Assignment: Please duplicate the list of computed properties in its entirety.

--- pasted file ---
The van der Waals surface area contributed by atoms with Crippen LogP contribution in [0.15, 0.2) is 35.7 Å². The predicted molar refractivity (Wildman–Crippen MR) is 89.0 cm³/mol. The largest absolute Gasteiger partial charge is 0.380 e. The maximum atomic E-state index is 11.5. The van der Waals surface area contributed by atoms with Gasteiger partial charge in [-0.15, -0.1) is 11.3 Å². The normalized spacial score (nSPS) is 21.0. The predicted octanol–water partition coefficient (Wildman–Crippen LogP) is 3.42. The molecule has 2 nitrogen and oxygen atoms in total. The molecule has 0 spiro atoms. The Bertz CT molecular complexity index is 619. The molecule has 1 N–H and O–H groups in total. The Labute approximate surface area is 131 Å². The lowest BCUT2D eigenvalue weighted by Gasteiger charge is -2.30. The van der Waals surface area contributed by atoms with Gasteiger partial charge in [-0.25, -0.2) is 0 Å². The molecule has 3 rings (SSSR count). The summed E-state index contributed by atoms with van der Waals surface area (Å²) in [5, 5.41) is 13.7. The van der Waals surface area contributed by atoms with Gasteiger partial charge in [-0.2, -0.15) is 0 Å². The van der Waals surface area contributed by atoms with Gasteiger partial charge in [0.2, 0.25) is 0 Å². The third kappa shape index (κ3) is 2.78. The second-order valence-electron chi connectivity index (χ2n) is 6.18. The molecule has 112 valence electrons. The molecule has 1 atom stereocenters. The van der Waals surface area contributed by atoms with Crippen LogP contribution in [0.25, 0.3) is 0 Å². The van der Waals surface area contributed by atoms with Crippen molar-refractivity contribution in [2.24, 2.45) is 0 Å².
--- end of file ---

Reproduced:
The van der Waals surface area contributed by atoms with Crippen LogP contribution in [0.15, 0.2) is 35.7 Å². The predicted molar refractivity (Wildman–Crippen MR) is 89.0 cm³/mol. The largest absolute Gasteiger partial charge is 0.380 e. The maximum atomic E-state index is 11.5. The van der Waals surface area contributed by atoms with Gasteiger partial charge in [-0.15, -0.1) is 11.3 Å². The normalized spacial score (nSPS) is 21.0. The predicted octanol–water partition coefficient (Wildman–Crippen LogP) is 3.42. The molecule has 2 nitrogen and oxygen atoms in total. The molecule has 0 spiro atoms. The Bertz CT molecular complexity index is 619. The molecule has 1 N–H and O–H groups in total. The Labute approximate surface area is 131 Å². The lowest BCUT2D eigenvalue weighted by Gasteiger charge is -2.30. The van der Waals surface area contributed by atoms with Gasteiger partial charge in [-0.25, -0.2) is 0 Å². The molecule has 3 rings (SSSR count). The summed E-state index contributed by atoms with van der Waals surface area (Å²) in [5, 5.41) is 13.7. The van der Waals surface area contributed by atoms with Gasteiger partial charge in [-0.2, -0.15) is 0 Å². The van der Waals surface area contributed by atoms with Gasteiger partial charge in [0.2, 0.25) is 0 Å². The third kappa shape index (κ3) is 2.78. The second-order valence-electron chi connectivity index (χ2n) is 6.18. The molecule has 112 valence electrons. The molecule has 1 atom stereocenters. The van der Waals surface area contributed by atoms with Crippen LogP contribution in [0.25, 0.3) is 0 Å². The van der Waals surface area contributed by atoms with Crippen molar-refractivity contribution in [2.24, 2.45) is 0 Å².